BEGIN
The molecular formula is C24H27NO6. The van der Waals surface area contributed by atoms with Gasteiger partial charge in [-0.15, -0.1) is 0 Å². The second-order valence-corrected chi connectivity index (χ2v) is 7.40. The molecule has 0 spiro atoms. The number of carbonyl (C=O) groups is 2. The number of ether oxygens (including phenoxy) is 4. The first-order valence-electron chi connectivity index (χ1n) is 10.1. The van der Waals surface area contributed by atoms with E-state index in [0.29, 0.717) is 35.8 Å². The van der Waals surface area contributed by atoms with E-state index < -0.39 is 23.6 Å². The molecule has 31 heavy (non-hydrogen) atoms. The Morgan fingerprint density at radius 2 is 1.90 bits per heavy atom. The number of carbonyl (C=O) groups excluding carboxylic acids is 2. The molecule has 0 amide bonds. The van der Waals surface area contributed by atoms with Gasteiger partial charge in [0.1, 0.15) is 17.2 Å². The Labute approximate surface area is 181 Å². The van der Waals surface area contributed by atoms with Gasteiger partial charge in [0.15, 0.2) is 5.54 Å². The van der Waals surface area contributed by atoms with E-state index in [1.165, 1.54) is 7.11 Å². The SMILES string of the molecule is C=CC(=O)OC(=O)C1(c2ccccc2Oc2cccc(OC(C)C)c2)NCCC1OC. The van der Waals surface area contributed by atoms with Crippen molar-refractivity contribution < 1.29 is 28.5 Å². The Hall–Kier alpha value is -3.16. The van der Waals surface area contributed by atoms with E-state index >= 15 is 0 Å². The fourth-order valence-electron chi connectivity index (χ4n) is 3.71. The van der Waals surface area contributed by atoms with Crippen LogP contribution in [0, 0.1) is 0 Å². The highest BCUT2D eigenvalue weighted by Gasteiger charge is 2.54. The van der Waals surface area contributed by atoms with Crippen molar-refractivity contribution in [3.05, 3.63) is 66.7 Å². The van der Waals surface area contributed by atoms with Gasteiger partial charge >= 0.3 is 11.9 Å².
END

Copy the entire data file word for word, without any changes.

The molecular formula is C24H27NO6. The van der Waals surface area contributed by atoms with Gasteiger partial charge in [-0.15, -0.1) is 0 Å². The second-order valence-corrected chi connectivity index (χ2v) is 7.40. The molecule has 0 spiro atoms. The number of carbonyl (C=O) groups is 2. The number of ether oxygens (including phenoxy) is 4. The first-order valence-electron chi connectivity index (χ1n) is 10.1. The van der Waals surface area contributed by atoms with E-state index in [0.29, 0.717) is 35.8 Å². The van der Waals surface area contributed by atoms with E-state index < -0.39 is 23.6 Å². The molecule has 31 heavy (non-hydrogen) atoms. The Morgan fingerprint density at radius 2 is 1.90 bits per heavy atom. The number of carbonyl (C=O) groups excluding carboxylic acids is 2. The molecule has 0 amide bonds. The van der Waals surface area contributed by atoms with Gasteiger partial charge in [0.1, 0.15) is 17.2 Å². The Labute approximate surface area is 181 Å². The van der Waals surface area contributed by atoms with Gasteiger partial charge in [0.15, 0.2) is 5.54 Å². The van der Waals surface area contributed by atoms with E-state index in [1.165, 1.54) is 7.11 Å². The SMILES string of the molecule is C=CC(=O)OC(=O)C1(c2ccccc2Oc2cccc(OC(C)C)c2)NCCC1OC. The van der Waals surface area contributed by atoms with Crippen molar-refractivity contribution < 1.29 is 28.5 Å². The Hall–Kier alpha value is -3.16. The van der Waals surface area contributed by atoms with E-state index >= 15 is 0 Å². The fourth-order valence-electron chi connectivity index (χ4n) is 3.71. The van der Waals surface area contributed by atoms with Crippen LogP contribution in [0, 0.1) is 0 Å². The highest BCUT2D eigenvalue weighted by Gasteiger charge is 2.54. The van der Waals surface area contributed by atoms with Crippen molar-refractivity contribution in [3.05, 3.63) is 66.7 Å². The van der Waals surface area contributed by atoms with Gasteiger partial charge >= 0.3 is 11.9 Å².